As if Mother’s Day were not already a very special and unique day, there are traditions and ways of celebrating it around the world that are unique and ideal to thank our mothers for their unconditional love.
One of the sweetest and most beautiful days of the year, where we try to thank her for all that a mother does for us and although definitely every day, should be Mother’s Day. And believe it or not, this day is one of the most important around the world, with different kind of celebrations.
In the United States, bringing her breakfast in bed and pampering her for a whole day, flowers, letters, and other gifts is a must; while in Mexico take her out to eat together with the whole family, share a nice moment with all the loved ones, making a big family meal celebrating together all the mothers of the family.
But just as the dates of celebration change according to the country where you are, so do the traditions of celebrating this day change according to each culture. So, here are some unique Mother’s Day traditions around the world:
Japan is a country that is very much aligned and attached to traditional principles of respect for parents and elders, therefore, Mother’s Day in Japan is a very important day.
The Japanese celebrate this day on the second Sunday of May every year and the celebration officially started during the 1930s. It was created to honor Empress Kojun, from here it was widely celebrated throughout Japan and declared as a national day.
Today, children are encouraged to treat their mothers as queens, perform household chores on their behalf, as well activities that include arts and crafts and drawing. Flowers are also very important in Japan, especially carnations.
In Thailand, Mother’s Day is not celebrated in May, but in August, specifically on August 12, which coincides with the birthday of Queen Sirikit, considered the mother of the nation. On this date, portraits of the Queen are exhibited and parades and public ceremonies are held in celebration.
It is also a day of encounter between mothers and children, the schools celebrate this ceremony with a ritual where the children kneel before their mother showing respect and affection. Jasmine flowers are the traditional gift, called dok mali, representing purity and motherhood.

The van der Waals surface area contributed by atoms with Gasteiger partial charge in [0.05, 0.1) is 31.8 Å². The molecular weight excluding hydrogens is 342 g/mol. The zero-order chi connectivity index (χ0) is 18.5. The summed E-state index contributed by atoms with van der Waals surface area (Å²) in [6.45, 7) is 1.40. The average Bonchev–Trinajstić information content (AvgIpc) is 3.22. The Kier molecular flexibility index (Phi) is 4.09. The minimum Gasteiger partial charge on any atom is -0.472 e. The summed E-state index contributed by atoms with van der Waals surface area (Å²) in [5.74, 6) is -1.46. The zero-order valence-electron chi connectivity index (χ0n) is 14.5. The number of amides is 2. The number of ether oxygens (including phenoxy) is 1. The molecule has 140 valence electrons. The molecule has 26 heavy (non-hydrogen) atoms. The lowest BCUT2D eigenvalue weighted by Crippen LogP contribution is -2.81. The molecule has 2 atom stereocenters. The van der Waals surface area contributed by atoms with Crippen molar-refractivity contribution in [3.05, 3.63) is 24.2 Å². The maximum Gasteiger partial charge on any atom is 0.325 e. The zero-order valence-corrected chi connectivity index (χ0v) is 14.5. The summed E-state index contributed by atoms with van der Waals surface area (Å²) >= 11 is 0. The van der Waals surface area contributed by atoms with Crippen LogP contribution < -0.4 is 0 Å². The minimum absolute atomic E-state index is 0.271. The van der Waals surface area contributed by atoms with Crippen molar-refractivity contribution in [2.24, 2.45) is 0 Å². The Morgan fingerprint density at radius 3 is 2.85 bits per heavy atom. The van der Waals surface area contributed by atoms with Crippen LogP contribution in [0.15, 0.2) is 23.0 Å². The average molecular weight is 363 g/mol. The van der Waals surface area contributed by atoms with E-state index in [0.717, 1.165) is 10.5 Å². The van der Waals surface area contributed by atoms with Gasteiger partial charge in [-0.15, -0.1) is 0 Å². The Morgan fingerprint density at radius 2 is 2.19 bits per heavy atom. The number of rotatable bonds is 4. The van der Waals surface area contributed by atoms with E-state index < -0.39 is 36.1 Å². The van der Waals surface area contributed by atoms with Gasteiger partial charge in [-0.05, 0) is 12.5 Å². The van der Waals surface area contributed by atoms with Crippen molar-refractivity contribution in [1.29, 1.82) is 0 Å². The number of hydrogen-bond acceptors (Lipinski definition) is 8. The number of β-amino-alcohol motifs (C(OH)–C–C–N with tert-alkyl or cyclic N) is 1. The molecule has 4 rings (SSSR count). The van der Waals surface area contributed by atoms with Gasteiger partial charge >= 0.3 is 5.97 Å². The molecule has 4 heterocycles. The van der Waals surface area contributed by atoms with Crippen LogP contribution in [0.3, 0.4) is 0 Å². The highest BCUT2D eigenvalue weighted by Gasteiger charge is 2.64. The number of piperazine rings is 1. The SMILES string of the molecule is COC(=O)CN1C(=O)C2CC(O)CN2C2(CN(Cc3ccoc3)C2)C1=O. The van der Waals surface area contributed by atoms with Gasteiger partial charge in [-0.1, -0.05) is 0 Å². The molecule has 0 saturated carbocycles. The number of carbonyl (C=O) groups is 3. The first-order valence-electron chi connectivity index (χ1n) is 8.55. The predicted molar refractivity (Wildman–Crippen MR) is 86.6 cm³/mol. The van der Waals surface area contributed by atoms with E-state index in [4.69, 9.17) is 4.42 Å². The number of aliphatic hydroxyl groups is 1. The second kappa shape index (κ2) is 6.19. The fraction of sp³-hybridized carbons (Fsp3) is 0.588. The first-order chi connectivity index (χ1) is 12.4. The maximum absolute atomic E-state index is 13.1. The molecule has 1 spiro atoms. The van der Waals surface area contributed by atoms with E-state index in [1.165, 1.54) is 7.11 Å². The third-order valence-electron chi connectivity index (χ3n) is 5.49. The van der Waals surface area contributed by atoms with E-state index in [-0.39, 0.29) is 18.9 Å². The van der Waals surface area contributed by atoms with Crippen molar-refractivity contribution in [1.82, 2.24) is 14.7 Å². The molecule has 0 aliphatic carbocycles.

In this country the celebration of the mother is on the third Sunday of October, making Argentina one of the few American countries that don’t celebrate this date in May. Its origin has a religious link.
It was originally celebrated on October 11th because according to the Catholic Church calendar, the maternity of the Virgin Mary is commemorated that day, but it was changed for commercial reasons to the third Sunday of October.
On this day the children meet with their mothers to thank them for everything they have done for them with a gift.
This country doesn’t celebrate Mother’s Day, but Parent’s Day. They celebrate both, mother and father on May 8th and it’s named Oboi Nal in order to show their love and gratitude.
Mother’s Day was established as an annual date in 1956, but many people began to ask for the creation of a day to celebrate fathers as well, so in 1973 Mother’s Day became Parent’s Day.
The family usually uses bouquets of flowers made with red, pink, and white carnations. The colors depend on the people who give it, a red flower for both living parents, pink when one of the parents has passed away and white when both have already passed away.
On the second sunday of May, mothers are celebrated in Finland and it is typical for children to bring her breakfast in bed, prepare cards and cakes, sing and give flowers to their mother.
This holiday has been celebrated since 1918, and although it was originally celebrated on the third sunday in May, in 1927 it was changed to the second sunday, as in other countries.